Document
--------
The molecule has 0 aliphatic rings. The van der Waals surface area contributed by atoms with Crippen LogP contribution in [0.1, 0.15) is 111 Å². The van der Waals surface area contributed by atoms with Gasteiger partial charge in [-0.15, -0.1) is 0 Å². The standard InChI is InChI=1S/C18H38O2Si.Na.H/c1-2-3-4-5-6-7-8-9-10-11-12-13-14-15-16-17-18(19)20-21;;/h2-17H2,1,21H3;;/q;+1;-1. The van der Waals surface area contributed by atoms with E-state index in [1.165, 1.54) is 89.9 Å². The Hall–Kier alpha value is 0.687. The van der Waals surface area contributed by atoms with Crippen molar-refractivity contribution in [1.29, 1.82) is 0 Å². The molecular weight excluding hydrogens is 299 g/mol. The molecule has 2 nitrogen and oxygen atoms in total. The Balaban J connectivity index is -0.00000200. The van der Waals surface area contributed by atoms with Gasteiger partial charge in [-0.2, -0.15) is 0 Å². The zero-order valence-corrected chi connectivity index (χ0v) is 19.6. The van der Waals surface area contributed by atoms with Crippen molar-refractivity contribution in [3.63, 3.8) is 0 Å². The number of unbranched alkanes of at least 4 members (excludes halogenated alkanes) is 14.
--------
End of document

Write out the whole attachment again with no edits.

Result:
The molecule has 0 aliphatic rings. The van der Waals surface area contributed by atoms with Crippen LogP contribution in [0.1, 0.15) is 111 Å². The van der Waals surface area contributed by atoms with Gasteiger partial charge in [-0.15, -0.1) is 0 Å². The standard InChI is InChI=1S/C18H38O2Si.Na.H/c1-2-3-4-5-6-7-8-9-10-11-12-13-14-15-16-17-18(19)20-21;;/h2-17H2,1,21H3;;/q;+1;-1. The van der Waals surface area contributed by atoms with E-state index in [1.165, 1.54) is 89.9 Å². The Hall–Kier alpha value is 0.687. The van der Waals surface area contributed by atoms with Crippen molar-refractivity contribution in [1.29, 1.82) is 0 Å². The molecular weight excluding hydrogens is 299 g/mol. The molecule has 2 nitrogen and oxygen atoms in total. The Balaban J connectivity index is -0.00000200. The van der Waals surface area contributed by atoms with Gasteiger partial charge in [-0.2, -0.15) is 0 Å². The zero-order valence-corrected chi connectivity index (χ0v) is 19.6. The van der Waals surface area contributed by atoms with Crippen molar-refractivity contribution in [3.63, 3.8) is 0 Å². The number of unbranched alkanes of at least 4 members (excludes halogenated alkanes) is 14.